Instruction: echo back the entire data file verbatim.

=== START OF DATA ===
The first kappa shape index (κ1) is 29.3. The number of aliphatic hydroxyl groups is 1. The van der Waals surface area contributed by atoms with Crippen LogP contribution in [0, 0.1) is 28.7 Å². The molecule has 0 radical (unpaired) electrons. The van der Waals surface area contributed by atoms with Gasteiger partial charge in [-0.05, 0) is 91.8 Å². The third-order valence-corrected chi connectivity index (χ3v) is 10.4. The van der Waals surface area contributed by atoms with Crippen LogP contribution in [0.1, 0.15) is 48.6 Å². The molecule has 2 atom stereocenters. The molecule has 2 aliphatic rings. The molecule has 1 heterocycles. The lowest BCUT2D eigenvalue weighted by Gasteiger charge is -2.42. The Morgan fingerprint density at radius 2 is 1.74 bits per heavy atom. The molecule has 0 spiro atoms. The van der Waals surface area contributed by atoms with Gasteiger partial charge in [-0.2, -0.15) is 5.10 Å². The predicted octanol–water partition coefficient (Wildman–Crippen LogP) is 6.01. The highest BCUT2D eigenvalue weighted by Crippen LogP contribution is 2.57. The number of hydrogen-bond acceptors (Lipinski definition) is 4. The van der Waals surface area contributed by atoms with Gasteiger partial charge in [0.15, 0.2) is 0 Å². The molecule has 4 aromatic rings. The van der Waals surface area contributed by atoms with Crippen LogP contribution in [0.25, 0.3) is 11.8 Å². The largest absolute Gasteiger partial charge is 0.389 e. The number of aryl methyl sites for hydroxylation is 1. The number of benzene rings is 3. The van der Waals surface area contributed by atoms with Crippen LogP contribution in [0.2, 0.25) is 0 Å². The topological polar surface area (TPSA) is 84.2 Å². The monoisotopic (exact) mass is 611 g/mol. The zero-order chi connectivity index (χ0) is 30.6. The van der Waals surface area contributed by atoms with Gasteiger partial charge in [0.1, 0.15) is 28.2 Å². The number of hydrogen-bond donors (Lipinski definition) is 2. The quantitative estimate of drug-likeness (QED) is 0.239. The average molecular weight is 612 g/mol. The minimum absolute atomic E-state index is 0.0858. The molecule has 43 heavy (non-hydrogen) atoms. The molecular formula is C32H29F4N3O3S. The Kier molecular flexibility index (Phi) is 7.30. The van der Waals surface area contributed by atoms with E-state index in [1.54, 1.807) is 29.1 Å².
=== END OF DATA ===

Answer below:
The first kappa shape index (κ1) is 29.3. The number of aliphatic hydroxyl groups is 1. The van der Waals surface area contributed by atoms with Crippen LogP contribution in [0, 0.1) is 28.7 Å². The molecule has 0 radical (unpaired) electrons. The van der Waals surface area contributed by atoms with Gasteiger partial charge in [-0.05, 0) is 91.8 Å². The third-order valence-corrected chi connectivity index (χ3v) is 10.4. The van der Waals surface area contributed by atoms with Crippen LogP contribution in [0.1, 0.15) is 48.6 Å². The molecule has 2 atom stereocenters. The molecule has 2 aliphatic rings. The molecule has 1 heterocycles. The lowest BCUT2D eigenvalue weighted by Gasteiger charge is -2.42. The Morgan fingerprint density at radius 2 is 1.74 bits per heavy atom. The molecule has 0 spiro atoms. The van der Waals surface area contributed by atoms with Gasteiger partial charge in [-0.2, -0.15) is 5.10 Å². The predicted octanol–water partition coefficient (Wildman–Crippen LogP) is 6.01. The highest BCUT2D eigenvalue weighted by Crippen LogP contribution is 2.57. The number of hydrogen-bond acceptors (Lipinski definition) is 4. The van der Waals surface area contributed by atoms with Gasteiger partial charge in [0.15, 0.2) is 0 Å². The molecule has 4 aromatic rings. The van der Waals surface area contributed by atoms with Crippen LogP contribution in [0.25, 0.3) is 11.8 Å². The largest absolute Gasteiger partial charge is 0.389 e. The number of aryl methyl sites for hydroxylation is 1. The number of benzene rings is 3. The van der Waals surface area contributed by atoms with Crippen LogP contribution in [0.2, 0.25) is 0 Å². The topological polar surface area (TPSA) is 84.2 Å². The monoisotopic (exact) mass is 611 g/mol. The zero-order chi connectivity index (χ0) is 30.6. The van der Waals surface area contributed by atoms with Gasteiger partial charge in [0.1, 0.15) is 28.2 Å². The number of hydrogen-bond donors (Lipinski definition) is 2. The quantitative estimate of drug-likeness (QED) is 0.239. The average molecular weight is 612 g/mol. The minimum absolute atomic E-state index is 0.0858. The molecule has 43 heavy (non-hydrogen) atoms. The molecular formula is C32H29F4N3O3S. The Kier molecular flexibility index (Phi) is 7.30. The van der Waals surface area contributed by atoms with E-state index in [1.54, 1.807) is 29.1 Å².